But even so, there is still room made in the museum for recognition of Americans like Ruth and Lou Gehrig, teammates on that visiting 1934 squad, as well as Jackie Robinson, Ken Griffey Jr. and others who played a part in shaping Japan’s baseball history. It’s as if the country’s baseball community has achieved a balance of celebrating its biggest victories within the context of its humbling beginnings.
The same mentality exists, to a degree, in fan attitudes toward some of the biggest names to have played in the majors. Fans are aware of the struggles of Daisuke Matsuzaka, Tsuyoshi Nishioka, Kenji Johjima and even Ichiro last year.
They’ll nod knowingly in discussions about the shortcomings of those players. Even offer up a critique or two. But they’ll still root like mad for them.
Such passion for the game — in victory or defeat — might help explain why losing players gather the Koshien dirt. Why they seek a bit of something bigger than the outcome of any one particular game.
“Koshien is a dream for many high-school players,” Ichiro said, when asked later in the day in Tokyo about playing at the stadium twice in the August tournament as a pitcher for Meiden High School. “It’s a simple target that we can all have to look forward to and to dream of. And I thought that was very important.”
And the dreaming doesn’t stop with the players.
While the tournament this month is by invitation only, the August event takes on a larger, more open field of about 50 of the top performing schools from among the 5,000 or so in Japan. Both events have become Japan’s version of “March Madness,” with games televised.
There were 13,000-plus in the stands here Saturday morning, despite frigid wind blasts. The rains that forced the rare postponement of three scheduled games Friday managed to hold off a bit, but every one of the plastic seats was soaked before the first pitch.
The weather kept the crowd unusually small — they can easily be two or three times that size — and yet, smiles abound in the damp surroundings.
They were seen in the special, fenced-off “Alps” sections of stands — so dubbed for their steepness — down the left- and right-field lines. This is where the most fanatical supporters gather at opposing ends of the park in school colors as bands lead them in chants and songs while the game is going on.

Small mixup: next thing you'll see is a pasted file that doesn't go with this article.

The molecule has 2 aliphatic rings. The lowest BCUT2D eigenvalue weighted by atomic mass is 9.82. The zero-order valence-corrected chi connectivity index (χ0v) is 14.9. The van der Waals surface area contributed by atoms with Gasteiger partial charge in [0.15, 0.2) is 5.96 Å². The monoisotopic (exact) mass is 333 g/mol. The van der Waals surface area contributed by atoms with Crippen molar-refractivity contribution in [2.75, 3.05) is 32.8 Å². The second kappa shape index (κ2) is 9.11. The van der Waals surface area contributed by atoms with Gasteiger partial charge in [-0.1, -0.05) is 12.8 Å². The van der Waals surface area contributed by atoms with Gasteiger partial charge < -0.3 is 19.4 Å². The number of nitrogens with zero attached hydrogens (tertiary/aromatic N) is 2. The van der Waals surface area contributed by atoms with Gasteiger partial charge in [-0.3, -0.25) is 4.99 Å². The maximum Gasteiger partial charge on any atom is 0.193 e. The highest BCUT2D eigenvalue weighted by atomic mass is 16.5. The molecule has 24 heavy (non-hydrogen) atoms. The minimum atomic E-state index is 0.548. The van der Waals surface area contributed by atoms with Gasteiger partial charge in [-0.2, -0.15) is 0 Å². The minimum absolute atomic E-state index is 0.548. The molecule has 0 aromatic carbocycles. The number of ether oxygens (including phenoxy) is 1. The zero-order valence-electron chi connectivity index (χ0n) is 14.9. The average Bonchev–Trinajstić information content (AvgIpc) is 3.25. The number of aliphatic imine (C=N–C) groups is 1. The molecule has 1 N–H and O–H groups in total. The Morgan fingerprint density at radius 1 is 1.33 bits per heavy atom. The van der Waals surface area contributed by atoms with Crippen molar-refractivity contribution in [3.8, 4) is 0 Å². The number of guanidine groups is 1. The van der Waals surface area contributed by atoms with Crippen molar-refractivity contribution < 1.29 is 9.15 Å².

The music stops only when a ball is put in play and the ensuing cheers drown out even the most fervent tuba players.
The fans here are color-coordinated, with the green-and-yellow clad Sumoto supporters forming a perfect version of their school logo when viewed from a distance. In many ways, the fans in these sections are like a college football crowd that never stops cheering.
One side plays when their team is at the plate, then the other takes their turn. There is no interrupting; no fighting in the stands.
Nobody whose turn it is to cheer tries to get up to buy a local Asahi beer. Only when the other team hits are the die-hards tempted to knock back some suds, or head to the concession stand for a bento box.
Those in the general seating areas cheer as well, but are intently focused on the action. They don’t do “The Wave” here — in fact, stadium signs expressly forbid it — because nobody wants to miss a single pitch with a blocked view.
“I come here because I love to watch baseball,” said Kenji Ono, 44, a Tokyo camera shop owner who made a weekend pilgrimage to watch the action. “I’m a grandfather now, and I hope one day I can see one of my own play here.”
Ono was seated well down the left-field line, in a near-empty section, shivering from the cold but intently pointing one of his cameras at the action. He sat there so he could be only a few feet away from the Alps section belonging to the fans of Naruto High School.
He likes the music and cheering of their blue-and-white-clad supporters.
Ono has nothing in common with either of the schools, simply a love of the game. Just like the taxi driver with one eye on the action being carried live on the satellite television box next to his meter.
“They are very good games,” he said encouragingly in halting English.
And indeed, this one was.
Naruto had been held to just two hits through nine innings of a 1-1 game, but led off the 10th with a single. One sacrifice bunt later, a drive to the gap in left-center ended the contest and sent the Naruto players leaping from their dugout.
But rather than celebrate their walkoff victory, they simply formed a line facing the Sumoto players, who had done the same on their side of the field. The explosion of cheers that had greeted the winning hit all but died off as soon as the decisive run crossed the plate.
There, in near silence, the two sides bowed respectfully to one another.
Only then did the cheering recommence, from both sides of the grandstands. It continued as the players jogged to the outfield, tipping their caps to the crowds in the farthest reaches.
And the fans cheered back, not seeming to care who had won. It was about respect; for the players who had provided the show, the fans who had such an active role and for the game itself.
And then, it was about the dirt.
Geoff Baker: 206-464-8286 or email@example.com.
On Twitter @gbakermariners.
Read his daily blog at www.seattletimes.com/Mariners